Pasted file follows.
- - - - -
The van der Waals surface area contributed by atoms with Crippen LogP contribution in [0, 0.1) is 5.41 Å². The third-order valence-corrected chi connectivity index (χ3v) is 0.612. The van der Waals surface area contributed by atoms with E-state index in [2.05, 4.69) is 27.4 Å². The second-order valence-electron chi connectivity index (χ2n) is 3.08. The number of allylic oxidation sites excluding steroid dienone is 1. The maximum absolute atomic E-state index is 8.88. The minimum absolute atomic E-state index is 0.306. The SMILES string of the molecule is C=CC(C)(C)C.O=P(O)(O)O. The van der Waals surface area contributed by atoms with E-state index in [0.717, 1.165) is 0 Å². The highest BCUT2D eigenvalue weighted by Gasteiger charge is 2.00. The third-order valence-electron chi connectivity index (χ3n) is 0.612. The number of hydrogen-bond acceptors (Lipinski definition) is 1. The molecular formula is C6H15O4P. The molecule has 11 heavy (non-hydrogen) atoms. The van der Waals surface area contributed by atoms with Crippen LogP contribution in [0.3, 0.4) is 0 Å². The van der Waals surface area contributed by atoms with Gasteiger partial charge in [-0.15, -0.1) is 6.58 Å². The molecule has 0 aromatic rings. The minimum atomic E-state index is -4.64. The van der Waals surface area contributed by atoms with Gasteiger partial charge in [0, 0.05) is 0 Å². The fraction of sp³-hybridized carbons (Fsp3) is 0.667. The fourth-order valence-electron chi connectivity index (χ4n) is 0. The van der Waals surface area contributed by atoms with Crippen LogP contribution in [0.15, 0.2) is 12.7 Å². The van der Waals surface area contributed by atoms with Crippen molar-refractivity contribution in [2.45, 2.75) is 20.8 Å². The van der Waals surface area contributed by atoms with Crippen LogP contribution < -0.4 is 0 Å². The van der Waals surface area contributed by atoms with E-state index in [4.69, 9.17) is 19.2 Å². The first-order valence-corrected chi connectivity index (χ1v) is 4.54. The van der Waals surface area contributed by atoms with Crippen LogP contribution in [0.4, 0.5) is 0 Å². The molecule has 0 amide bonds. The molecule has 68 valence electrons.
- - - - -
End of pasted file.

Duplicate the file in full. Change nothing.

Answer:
The van der Waals surface area contributed by atoms with Crippen LogP contribution in [0, 0.1) is 5.41 Å². The third-order valence-corrected chi connectivity index (χ3v) is 0.612. The van der Waals surface area contributed by atoms with E-state index in [2.05, 4.69) is 27.4 Å². The second-order valence-electron chi connectivity index (χ2n) is 3.08. The number of allylic oxidation sites excluding steroid dienone is 1. The maximum absolute atomic E-state index is 8.88. The minimum absolute atomic E-state index is 0.306. The SMILES string of the molecule is C=CC(C)(C)C.O=P(O)(O)O. The van der Waals surface area contributed by atoms with E-state index in [0.717, 1.165) is 0 Å². The highest BCUT2D eigenvalue weighted by Gasteiger charge is 2.00. The third-order valence-electron chi connectivity index (χ3n) is 0.612. The number of hydrogen-bond acceptors (Lipinski definition) is 1. The molecular formula is C6H15O4P. The molecule has 11 heavy (non-hydrogen) atoms. The van der Waals surface area contributed by atoms with Crippen LogP contribution in [0.3, 0.4) is 0 Å². The van der Waals surface area contributed by atoms with Gasteiger partial charge in [-0.15, -0.1) is 6.58 Å². The molecule has 0 aromatic rings. The minimum atomic E-state index is -4.64. The van der Waals surface area contributed by atoms with Gasteiger partial charge in [0, 0.05) is 0 Å². The fraction of sp³-hybridized carbons (Fsp3) is 0.667. The fourth-order valence-electron chi connectivity index (χ4n) is 0. The van der Waals surface area contributed by atoms with Crippen LogP contribution in [0.15, 0.2) is 12.7 Å². The van der Waals surface area contributed by atoms with Crippen molar-refractivity contribution in [2.45, 2.75) is 20.8 Å². The van der Waals surface area contributed by atoms with Crippen LogP contribution < -0.4 is 0 Å². The van der Waals surface area contributed by atoms with E-state index in [4.69, 9.17) is 19.2 Å². The first-order valence-corrected chi connectivity index (χ1v) is 4.54. The van der Waals surface area contributed by atoms with Crippen LogP contribution in [0.4, 0.5) is 0 Å². The molecule has 0 amide bonds. The molecule has 68 valence electrons.